August 14, 2000
NEW YORK - The number of penta-millionaires will expand exponentially by 46 percent a year between now and 2004, bringing today's 590,000 penta-millionaire households to more than two million by 2004, according to new research by the Spectrem Group of San Francisco.
The report, "Penta-millionaire Market Research: A Portrait of the Ultra High Net Worth Market," was discussed at a media briefing here July 18. The study was based on 610 questionnaires completed by wealthy households in 17 states in June and July of last year.
Penta-millionaires, those with net worths of $5 million or more, are the fastest-growing segment of the affluent, according to Spectrem. While the ranks of simple millionaires are projected to grow at an annual rate of 13 percent between now and 2004, the penta-millionaire segment is expected to grow at a rate of almost 46 percent per year over the same period.
Spectrem estimates that the penta-millionaire market now includes some 590,000 households with an average net worth of $25.7 million.
The study showed that two-thirds of pentamillionaires are invested in mutual funds, have complex financial needs, are confident about their financial decisions and make heavy use of the Internet. The study found that penta-millionaires like doing their own financial research online and that they conduct an average of six online trades per month.
Spectrem also found that the average penta-millionaire is 62 years of age and married with at least two children. More than half have at least some post-graduate education. A majority are highly involved and confident investors willing to take calculated risks.
Many factors are contributing to the expansion of this group, the study found. Those factors include the aging population, which has pushed more individuals into their peak earning years, the enormous increase in entrepreneurial activity, the portability of retirement plans and incentive-based compensation arrangements, including stock options.
Penta-millionaires are most concerned with ensuring a comfortable retirement for themselves on par with their current standard of living, the study found.
Penta-millionaires have become wealthy largely because of investments, the study found. Thirty-six percent of penta-millionaires' income is derived from stock options, 32 percent from investment income and only 28 percent from earned income or retirement income, according to Spectrem. Forty-two percent of these very wealthy individuals have ownership stakes in one or more businesses.
While penta-millionaires have larger savings than the average affluent investor, they also tend to have a quasi-institutional nature and often have up to one-third of their wealth in illiquid securities such as partnerships and stock options, said William R. White, practice leader for affluent market consulting at Spectrem.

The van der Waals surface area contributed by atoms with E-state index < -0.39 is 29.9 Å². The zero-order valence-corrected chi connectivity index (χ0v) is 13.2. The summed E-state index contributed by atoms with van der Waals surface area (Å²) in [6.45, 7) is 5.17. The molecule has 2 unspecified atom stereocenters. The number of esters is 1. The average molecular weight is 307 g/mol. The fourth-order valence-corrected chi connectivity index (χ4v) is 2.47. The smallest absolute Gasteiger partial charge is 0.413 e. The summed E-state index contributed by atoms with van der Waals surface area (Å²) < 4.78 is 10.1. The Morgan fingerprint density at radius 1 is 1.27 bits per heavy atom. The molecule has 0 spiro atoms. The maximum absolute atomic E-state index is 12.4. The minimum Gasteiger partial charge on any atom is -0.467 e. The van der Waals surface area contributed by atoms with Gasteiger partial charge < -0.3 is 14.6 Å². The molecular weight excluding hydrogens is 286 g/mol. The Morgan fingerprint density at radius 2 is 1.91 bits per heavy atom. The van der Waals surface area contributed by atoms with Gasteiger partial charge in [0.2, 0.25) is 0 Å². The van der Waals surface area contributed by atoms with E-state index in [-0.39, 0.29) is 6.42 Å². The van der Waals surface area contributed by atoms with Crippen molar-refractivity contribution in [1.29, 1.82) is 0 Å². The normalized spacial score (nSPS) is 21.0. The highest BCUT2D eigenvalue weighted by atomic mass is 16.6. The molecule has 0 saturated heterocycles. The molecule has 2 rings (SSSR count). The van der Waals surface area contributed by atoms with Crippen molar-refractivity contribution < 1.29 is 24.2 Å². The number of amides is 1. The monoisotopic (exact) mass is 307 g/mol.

Penta-millionaires are very active purchasers of investment products, Spectrem found. While the majority of high-net-worth investors allocated the largest portion of their investment dollars to individual stocks and trust accounts, two-thirds of those surveyed had mutual fund investments. And, of that group, the average mutual fund investment was $2.5 million.
Ninety-five percent had retirement accounts and these accounts had an average of $3.8 million in them. More than 75 percent of all penta-millionaires had insurance of some kind, including annuities, and the average worth of their policies was $2 million.
While penta-millionaires clearly like mutual funds, they are increasingly gravitating towards alternative investments, the study found. Spectrem's research indicated that four percent of the broader high-net-worth group maintains investments in alternate investments such as hedge funds, private placements or venture capital. However, penta-millionaires have between 10 percent and 40 percent of their assets in each of these alternative investments, according to Spectrem.
The very wealthy like the challenge and the payoff of alternative investments, said Steve Wesson, managing director and head of the private equity group at The Auda Group in New York, an international investment advisor that specializes in alternate investments for wealthy families and institutions with a minimum of $5 million.
The wealthy will often seek out hedge funds or private equity investments, Wesson said. Many of these wealthy individuals understand private equities and investing in rapidly-growing private companies because they have been entrepreneurs themselves, Wesson said.
"People are looking for ways to add value above an index," said Wesson. "That's what makes the mutual fund industry nervous. People want to diversify."
To capture the attention of these wealthy individuals, mutual fund companies need to change, said White of Spectrem.
"Direct mutual fund companies are moving pretty aggressively to add services," he said. Many are now offering separate account management, exchange-traded funds, hedge funds and trust company services, he said.